Here are some descriptions of what others have been up to with their t5740
In August 2014 Paddy Breslin wrote:
I'm now using my HP t5740 as a XBMC multimedia box. I installed a Broadcom BCM970015 CrystalHD video decoder card in the PCI E slot that is meant for the wireless adapter card. It will play 1080p video without a blip. I'm using OpenElec XBMC booting off a 8 GB flash drive and using another 32gb flash drive for additional storage.
In November 2014 Tegan wrote:
At some point, I came across a mod on your site where someone added additional connectors based on existing surface mount pads. The T5740 has pads for an extra SATA + power connector just next to the existing IDE connector. After finding a physically compatible connector online, I soldered it on and, with a 90 degree connector, it worked. I have one IDE DOM and one SATA DOM running at the same time but haven't tested both SATA ports at once. The main use for me is that I can run two drives plus use the expansion module that a SATA DOM would usually block. I've been running pfSense installed on the IDE DOM with a Squid cache on the SATA DOM without trouble for over a year now.
Also, I've set up another T5740 as an HTPC with OpenELEC. To get it to play 1080p, I installed a BCM970015 HD decoder card. Anyone trying this should be aware that they need the latest bios otherwise the card won't be recognized.
In February 2015 Olaf wrote from the Netherlands:
An acquaintance of mine had a T5740 lying around so I decided to build a small server out of it. I added a 1TB HDD to it using a sata cable / L connector (from eBay) like Glenn did, but my connector is the other way around. Everything fitted in snugly and without adding any fans so it is nicely quiet.
After trying some debian NAS distro's and not being very happy about stability/speed I decided to steer the project a totally different direction - I set out to install Windows 8.1 on it which turned out to be a bit of a challenge. After the installer failed to run for the third time I decided to upgrade the BIOS to version 1.04 rev D. It was a bit of a gamble but it worked! Now it is running Windows 8.1 quite nicely. As a server I find it ideal - file transfers are pretty darn fast across my gigabit network.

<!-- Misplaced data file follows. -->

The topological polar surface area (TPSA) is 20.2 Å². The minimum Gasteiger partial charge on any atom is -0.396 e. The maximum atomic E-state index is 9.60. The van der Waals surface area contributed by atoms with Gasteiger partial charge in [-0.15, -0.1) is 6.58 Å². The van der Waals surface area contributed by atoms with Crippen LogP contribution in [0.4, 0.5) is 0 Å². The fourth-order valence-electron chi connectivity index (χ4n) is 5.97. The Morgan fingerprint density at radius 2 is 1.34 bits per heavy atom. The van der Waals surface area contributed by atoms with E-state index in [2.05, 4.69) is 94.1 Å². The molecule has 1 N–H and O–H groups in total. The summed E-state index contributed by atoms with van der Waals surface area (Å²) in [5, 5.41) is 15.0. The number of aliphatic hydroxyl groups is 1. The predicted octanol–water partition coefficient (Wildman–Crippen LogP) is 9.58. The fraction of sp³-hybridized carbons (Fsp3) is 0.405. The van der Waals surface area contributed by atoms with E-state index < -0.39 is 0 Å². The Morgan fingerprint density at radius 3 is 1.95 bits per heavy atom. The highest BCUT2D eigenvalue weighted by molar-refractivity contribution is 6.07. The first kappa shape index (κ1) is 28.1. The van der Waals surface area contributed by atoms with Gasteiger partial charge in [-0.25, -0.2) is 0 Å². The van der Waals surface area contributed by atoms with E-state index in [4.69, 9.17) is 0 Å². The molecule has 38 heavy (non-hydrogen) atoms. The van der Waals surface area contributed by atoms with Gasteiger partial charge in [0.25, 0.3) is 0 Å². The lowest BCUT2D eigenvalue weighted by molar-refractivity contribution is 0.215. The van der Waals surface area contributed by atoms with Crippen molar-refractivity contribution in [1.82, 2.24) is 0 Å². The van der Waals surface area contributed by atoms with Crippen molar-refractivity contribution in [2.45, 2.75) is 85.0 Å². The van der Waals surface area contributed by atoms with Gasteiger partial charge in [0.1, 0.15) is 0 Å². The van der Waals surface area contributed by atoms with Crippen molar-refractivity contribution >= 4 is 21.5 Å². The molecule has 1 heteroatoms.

I still need to finish to software side of this little project (add some torrent manager etc) but things are looking bright.
The original Apacer pata DOM is formatted in MBR format and is used to boot the operating system and the larger 1TB Drive is in GPT format. Anyway the Windows installer sorted all of this out by itself, grabbing what ever drivers it needed along the way.
I think it should be usable as a day to day os as long as you don't watch any movies on it. Booting time is rather long at around 30 sec from HP logo to desktop (I am used to my powerful gaming rig).
In March 2015 I heard from Glen Mac - a lucky man as some time ago he'd found a t5740 for $5 in a thrift store!
I ran Windows XP pro x32 on this hardware for a long time with absolutely no problems. I used the EWF (Enhanced Write Filter that came with the XPe (embedded) version. That saves the DOM from being rapidly worn out from frequent writes. It has a side benefit of making my system extremely stable and avoiding drive bloat.
I did not use any AV software since this machine was not used on the Internet and because no malware can survive a reboot due to the EWF. It is something like running from an optical drive with a live XP image (think Hirem's Boot CD).
I installed the OS to the 2GB DOM and added all my programs and data to two 32GB USB sticks plugged in to the two "secure" internal sockets. That left me with about 600MB of free space on the OS (DOM) drive.
I used the system for a music server, print server and for daily activities not involving the Internet (MS Office, Instant Recall, audio editing, database, etc.).